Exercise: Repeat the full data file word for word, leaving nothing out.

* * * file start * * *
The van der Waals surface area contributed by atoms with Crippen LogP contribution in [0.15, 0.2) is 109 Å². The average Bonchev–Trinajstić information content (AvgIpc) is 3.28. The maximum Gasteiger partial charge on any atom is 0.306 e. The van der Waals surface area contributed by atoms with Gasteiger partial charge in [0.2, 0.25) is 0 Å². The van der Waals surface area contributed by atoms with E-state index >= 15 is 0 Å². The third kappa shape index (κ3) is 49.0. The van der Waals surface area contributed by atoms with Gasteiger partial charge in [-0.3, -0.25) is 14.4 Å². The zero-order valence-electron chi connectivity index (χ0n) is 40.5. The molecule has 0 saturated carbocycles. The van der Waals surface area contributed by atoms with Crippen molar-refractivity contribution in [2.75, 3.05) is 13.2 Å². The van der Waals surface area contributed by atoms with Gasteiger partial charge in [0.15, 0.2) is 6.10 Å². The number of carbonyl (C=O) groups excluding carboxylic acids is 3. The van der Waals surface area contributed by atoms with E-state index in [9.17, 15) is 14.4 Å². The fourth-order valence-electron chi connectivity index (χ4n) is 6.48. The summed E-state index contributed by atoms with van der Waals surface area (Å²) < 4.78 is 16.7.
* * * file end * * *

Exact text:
The van der Waals surface area contributed by atoms with Crippen LogP contribution in [0.15, 0.2) is 109 Å². The average Bonchev–Trinajstić information content (AvgIpc) is 3.28. The maximum Gasteiger partial charge on any atom is 0.306 e. The van der Waals surface area contributed by atoms with Gasteiger partial charge in [0.2, 0.25) is 0 Å². The van der Waals surface area contributed by atoms with E-state index >= 15 is 0 Å². The third kappa shape index (κ3) is 49.0. The van der Waals surface area contributed by atoms with Gasteiger partial charge in [-0.3, -0.25) is 14.4 Å². The zero-order valence-electron chi connectivity index (χ0n) is 40.5. The molecule has 0 saturated carbocycles. The van der Waals surface area contributed by atoms with Crippen molar-refractivity contribution in [2.75, 3.05) is 13.2 Å². The van der Waals surface area contributed by atoms with Gasteiger partial charge in [0.15, 0.2) is 6.10 Å². The number of carbonyl (C=O) groups excluding carboxylic acids is 3. The van der Waals surface area contributed by atoms with E-state index in [9.17, 15) is 14.4 Å². The fourth-order valence-electron chi connectivity index (χ4n) is 6.48. The summed E-state index contributed by atoms with van der Waals surface area (Å²) < 4.78 is 16.7.